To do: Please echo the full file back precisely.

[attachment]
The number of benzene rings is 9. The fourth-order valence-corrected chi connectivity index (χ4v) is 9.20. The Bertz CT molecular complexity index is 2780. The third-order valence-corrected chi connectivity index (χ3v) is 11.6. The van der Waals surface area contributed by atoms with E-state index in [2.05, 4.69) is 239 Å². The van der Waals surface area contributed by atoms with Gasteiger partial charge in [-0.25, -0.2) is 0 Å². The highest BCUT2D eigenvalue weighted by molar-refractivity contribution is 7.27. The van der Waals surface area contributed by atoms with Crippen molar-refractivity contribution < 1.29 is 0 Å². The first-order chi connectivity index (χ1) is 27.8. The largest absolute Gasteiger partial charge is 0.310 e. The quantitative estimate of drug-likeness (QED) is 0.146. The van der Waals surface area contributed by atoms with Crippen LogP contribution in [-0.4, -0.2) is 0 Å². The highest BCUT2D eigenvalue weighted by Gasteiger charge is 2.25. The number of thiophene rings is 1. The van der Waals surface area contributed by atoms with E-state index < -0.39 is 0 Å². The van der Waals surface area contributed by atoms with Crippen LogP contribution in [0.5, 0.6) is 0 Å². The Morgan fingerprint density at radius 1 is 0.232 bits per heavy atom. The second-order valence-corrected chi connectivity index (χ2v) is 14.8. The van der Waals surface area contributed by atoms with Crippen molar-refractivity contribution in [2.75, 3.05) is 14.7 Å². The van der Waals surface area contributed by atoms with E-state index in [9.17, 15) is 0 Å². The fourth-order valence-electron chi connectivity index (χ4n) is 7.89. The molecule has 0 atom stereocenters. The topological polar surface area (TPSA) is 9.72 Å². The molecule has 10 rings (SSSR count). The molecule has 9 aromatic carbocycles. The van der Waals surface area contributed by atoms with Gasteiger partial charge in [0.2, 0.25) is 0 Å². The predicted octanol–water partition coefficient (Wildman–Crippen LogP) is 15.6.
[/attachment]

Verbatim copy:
The number of benzene rings is 9. The fourth-order valence-corrected chi connectivity index (χ4v) is 9.20. The Bertz CT molecular complexity index is 2780. The third-order valence-corrected chi connectivity index (χ3v) is 11.6. The van der Waals surface area contributed by atoms with E-state index in [2.05, 4.69) is 239 Å². The van der Waals surface area contributed by atoms with Gasteiger partial charge in [-0.25, -0.2) is 0 Å². The highest BCUT2D eigenvalue weighted by molar-refractivity contribution is 7.27. The van der Waals surface area contributed by atoms with Crippen molar-refractivity contribution < 1.29 is 0 Å². The first-order chi connectivity index (χ1) is 27.8. The largest absolute Gasteiger partial charge is 0.310 e. The quantitative estimate of drug-likeness (QED) is 0.146. The van der Waals surface area contributed by atoms with Crippen LogP contribution in [-0.4, -0.2) is 0 Å². The highest BCUT2D eigenvalue weighted by Gasteiger charge is 2.25. The number of thiophene rings is 1. The van der Waals surface area contributed by atoms with E-state index < -0.39 is 0 Å². The van der Waals surface area contributed by atoms with Crippen LogP contribution in [0.5, 0.6) is 0 Å². The Morgan fingerprint density at radius 1 is 0.232 bits per heavy atom. The second-order valence-corrected chi connectivity index (χ2v) is 14.8. The van der Waals surface area contributed by atoms with Crippen molar-refractivity contribution in [2.75, 3.05) is 14.7 Å². The van der Waals surface area contributed by atoms with E-state index in [9.17, 15) is 0 Å². The fourth-order valence-electron chi connectivity index (χ4n) is 7.89. The molecule has 0 atom stereocenters. The topological polar surface area (TPSA) is 9.72 Å². The molecule has 10 rings (SSSR count). The molecule has 9 aromatic carbocycles. The van der Waals surface area contributed by atoms with Gasteiger partial charge in [0.2, 0.25) is 0 Å². The predicted octanol–water partition coefficient (Wildman–Crippen LogP) is 15.6.